These texts are all lists of various sorts. Although lists may not seem very exciting to us, M. thinks that they offer huge scope for writerly creativity. He considers in turn word lists, lists of omens, and legal codes. The key to knowledge was to read cuneiform signs correctly and, because each one had multiple meanings and multiple pronunciations, the professional scribe was free to engage in creative interpretation. Furthermore, he did so in the manner of a pointillist painting, each entry only being fully understood when the other entries are taken into account. In this way word lists can be seen as providing a systematic description of reality. The rationality involved here is a method of finding truth by informed reading and has little in common with the emphasis given to argument in the Greek tradition. In that respect the Greeks’ claim to have invented philosophical argument remains uncontested.

The Babylonians thought that the gods themselves were engaged in a similar activity, using writing to make known to humanity the fate which they had fixed for each individual. Their writing tablet was the universe itself. Thus the omen lists were intended to give meaning to the full range of possible occurrences, interpreted as messages from divine judges, but also bizarrely covering events like a woman giving birth to nonuplets, which they must have known to be highly improbable.

Finally, M. considers the inscription of such legal codes as the stele of Hammurabi. These marked a seminal change in society, providing an independent source of certainty in a chaotic world with the reassurance that royal justice was founded on truth.

Many scholars who have studied Babylonian thought have dismissed it as crude and been dismayed by a lack of adherence to scientific standards. M. dismisses this as old-fashioned cultural prejudice. In the era of the search engine, knowledge that accumulates horizontally is challenging traditional hierarchical taxonomies. In that sense the Babylonians with their cuneiform lists were ahead of their time. It is a bold thesis, and not everyone will be convinced. Nevertheless, this erudite and attractively priced book will be of use to any general reader keen to study the ancient Near East.

Alan Towey


By Richard Alston
OUP (2015) h/b 408pp £20 (ISBN 9780199739769)

 This is a history of the political and military events and processes leading to the ‘revolution’ of the book’s title. After starting his story with the assassination of Julius Caesar in 44 BC, Alston closes it with the death of Augustus in AD 14. In between he sandwiches a back-story starting with the Gracchi brothers, the ‘revolutionary’ tribunes of the later 2nd century BC. Although the territory is familiar, Alston complains, with justification, that the usual treatments are too ‘nice’, with too many ‘settlements’, ‘restorations’ and so on. This more traditional approach may be convenient for setters of exam papers, but fails to do justice, as he argues, to the sheer nastiness of the manner of the fall of the republic and the irrelevance, by and large, of matters ‘constitutional’.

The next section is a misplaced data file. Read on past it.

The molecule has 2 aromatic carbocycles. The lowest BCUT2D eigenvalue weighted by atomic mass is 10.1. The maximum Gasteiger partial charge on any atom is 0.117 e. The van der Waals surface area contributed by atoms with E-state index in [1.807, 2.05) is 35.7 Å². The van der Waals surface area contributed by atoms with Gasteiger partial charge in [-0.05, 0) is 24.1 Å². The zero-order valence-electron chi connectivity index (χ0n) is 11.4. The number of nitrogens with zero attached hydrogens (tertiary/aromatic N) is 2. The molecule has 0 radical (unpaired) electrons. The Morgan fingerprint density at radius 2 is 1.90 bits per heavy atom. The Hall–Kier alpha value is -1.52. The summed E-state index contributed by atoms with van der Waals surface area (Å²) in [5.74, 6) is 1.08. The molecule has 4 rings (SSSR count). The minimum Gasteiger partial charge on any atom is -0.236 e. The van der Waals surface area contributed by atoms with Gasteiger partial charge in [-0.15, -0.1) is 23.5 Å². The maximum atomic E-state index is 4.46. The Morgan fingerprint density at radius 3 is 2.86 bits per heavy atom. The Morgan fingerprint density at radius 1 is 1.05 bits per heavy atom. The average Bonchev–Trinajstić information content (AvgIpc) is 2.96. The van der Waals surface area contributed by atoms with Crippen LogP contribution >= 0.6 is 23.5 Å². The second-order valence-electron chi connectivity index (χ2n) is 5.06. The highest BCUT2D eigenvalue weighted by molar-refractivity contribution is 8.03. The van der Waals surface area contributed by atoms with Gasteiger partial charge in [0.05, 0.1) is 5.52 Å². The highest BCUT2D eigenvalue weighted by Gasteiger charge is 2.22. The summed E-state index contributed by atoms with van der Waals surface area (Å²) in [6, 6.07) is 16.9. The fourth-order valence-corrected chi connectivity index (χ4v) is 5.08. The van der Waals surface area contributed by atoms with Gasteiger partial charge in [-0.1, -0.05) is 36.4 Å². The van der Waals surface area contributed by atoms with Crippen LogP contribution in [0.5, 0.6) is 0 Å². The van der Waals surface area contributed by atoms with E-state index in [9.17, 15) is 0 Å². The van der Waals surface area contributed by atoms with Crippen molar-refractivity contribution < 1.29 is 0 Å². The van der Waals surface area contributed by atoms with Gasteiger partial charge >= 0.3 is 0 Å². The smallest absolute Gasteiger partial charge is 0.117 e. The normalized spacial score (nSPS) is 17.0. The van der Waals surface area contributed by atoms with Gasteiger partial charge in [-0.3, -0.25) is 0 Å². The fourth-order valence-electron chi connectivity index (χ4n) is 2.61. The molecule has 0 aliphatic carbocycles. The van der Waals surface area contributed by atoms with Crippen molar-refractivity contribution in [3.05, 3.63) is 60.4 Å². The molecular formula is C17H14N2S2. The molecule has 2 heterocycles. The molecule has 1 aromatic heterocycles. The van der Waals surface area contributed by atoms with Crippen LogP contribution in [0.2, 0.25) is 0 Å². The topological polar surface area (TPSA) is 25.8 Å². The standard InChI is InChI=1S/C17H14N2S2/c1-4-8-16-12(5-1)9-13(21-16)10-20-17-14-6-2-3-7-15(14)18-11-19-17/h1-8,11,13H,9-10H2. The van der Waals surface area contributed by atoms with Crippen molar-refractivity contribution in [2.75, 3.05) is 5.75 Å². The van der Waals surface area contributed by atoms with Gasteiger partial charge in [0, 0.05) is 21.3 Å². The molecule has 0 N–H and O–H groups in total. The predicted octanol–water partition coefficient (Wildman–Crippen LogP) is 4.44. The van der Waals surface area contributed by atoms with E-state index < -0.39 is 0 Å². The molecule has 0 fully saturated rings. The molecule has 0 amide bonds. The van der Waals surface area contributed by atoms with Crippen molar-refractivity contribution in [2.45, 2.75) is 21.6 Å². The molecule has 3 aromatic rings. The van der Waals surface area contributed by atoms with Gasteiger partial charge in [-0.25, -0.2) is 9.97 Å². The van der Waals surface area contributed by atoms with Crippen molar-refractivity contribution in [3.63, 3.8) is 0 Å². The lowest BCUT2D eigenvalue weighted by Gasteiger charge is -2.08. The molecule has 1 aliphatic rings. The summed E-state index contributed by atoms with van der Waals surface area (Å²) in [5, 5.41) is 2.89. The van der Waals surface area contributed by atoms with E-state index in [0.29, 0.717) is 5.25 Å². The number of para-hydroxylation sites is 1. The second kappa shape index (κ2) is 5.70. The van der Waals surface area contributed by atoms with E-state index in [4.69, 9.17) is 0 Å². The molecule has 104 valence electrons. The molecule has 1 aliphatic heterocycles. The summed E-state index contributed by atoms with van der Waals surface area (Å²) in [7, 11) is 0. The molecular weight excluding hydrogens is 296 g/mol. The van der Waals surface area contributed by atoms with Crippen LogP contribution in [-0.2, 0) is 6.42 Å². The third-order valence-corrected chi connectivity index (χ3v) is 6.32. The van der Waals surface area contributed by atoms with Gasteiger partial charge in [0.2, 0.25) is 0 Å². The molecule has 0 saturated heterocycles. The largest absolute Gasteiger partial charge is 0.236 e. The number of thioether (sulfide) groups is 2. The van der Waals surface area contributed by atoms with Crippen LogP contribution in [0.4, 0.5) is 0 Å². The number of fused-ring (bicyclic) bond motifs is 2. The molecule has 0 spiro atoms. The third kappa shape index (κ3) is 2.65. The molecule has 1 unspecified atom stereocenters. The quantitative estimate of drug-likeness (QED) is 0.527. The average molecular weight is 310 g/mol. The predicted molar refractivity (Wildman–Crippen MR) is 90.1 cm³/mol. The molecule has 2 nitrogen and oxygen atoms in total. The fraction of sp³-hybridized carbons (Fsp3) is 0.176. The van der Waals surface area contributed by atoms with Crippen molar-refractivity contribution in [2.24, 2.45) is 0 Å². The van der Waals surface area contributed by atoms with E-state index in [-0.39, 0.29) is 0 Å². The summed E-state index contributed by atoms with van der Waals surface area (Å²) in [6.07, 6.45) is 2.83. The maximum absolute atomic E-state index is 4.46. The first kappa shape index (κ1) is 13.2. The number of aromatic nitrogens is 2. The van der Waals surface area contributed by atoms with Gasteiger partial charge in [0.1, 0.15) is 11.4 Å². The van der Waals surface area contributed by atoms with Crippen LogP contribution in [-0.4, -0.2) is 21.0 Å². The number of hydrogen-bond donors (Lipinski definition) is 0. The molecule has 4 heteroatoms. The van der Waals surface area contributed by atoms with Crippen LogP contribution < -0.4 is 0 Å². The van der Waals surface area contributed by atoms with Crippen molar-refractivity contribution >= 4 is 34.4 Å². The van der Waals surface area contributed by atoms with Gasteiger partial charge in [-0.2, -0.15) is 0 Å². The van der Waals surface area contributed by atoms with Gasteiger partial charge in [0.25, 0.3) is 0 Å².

It follows that the reader should not expect to be overly dazzled by Alston’s presentation of famous individuals attractive to ancient and modern biographers. Cicero, Caesar and co. are certainly on stage, but no one emerges in an especially flattering light. As for Augustus, the reader is offered a portrait of a particularly unsympathetic human being. Alston starts his revolution with the proscriptions of the old political class ordered by the future first emperor and Mark Antony in 43 BC (ch. 8). They had lists of names of intended victims painted on white boards and offered financial rewards to those who produced the decapitated heads. Apparent neighbourliness was replaced overnight by a murderous hatred, reminiscent, as Alston notes, of accounts of intercommunal violence in recent times. The awful Octavian was not just a killer. Alston’s lucid account of the serpentine politics of the ‘restored’ republic of 27 BC, and Augustus’s successful manoeuvring to stay in power through the later crises of his reign, manages to make this stale topic as fascinating as it should be. It is perhaps the best part of the book, even if this reader was left uncertain whether Augustus was, or was not, an ideologue. Conservatism is, after all, deeply ideological (cp. 238-9, 283, 293).

 Alston’s book is in a series called ‘Ancient Warfare and Civilization’ and does not stint on the military narrative, but he is mercifully clear and sparing of the detail so that, e.g., the campaigns of the triumviral period are almost comprehensible. He also offers a perceptive running commentary on the issues and attitudes underlying and shaping Roman politics that is likely to engage the general reader and the expert alike. He emphasizes, and explains, the disdain of republican nobles for the plebs (senators depended on each other for their sense of status, not the poor). He uses a version of network theory to illuminate the mounting impossibility of challenging the position of Augustus. More than any earlier Roman warlord, he established in Alston’s view an ‘almost monopolistic control’ of resources so that he could buy everyone who mattered politically—soldiery, plebs, and what was left of the old political class.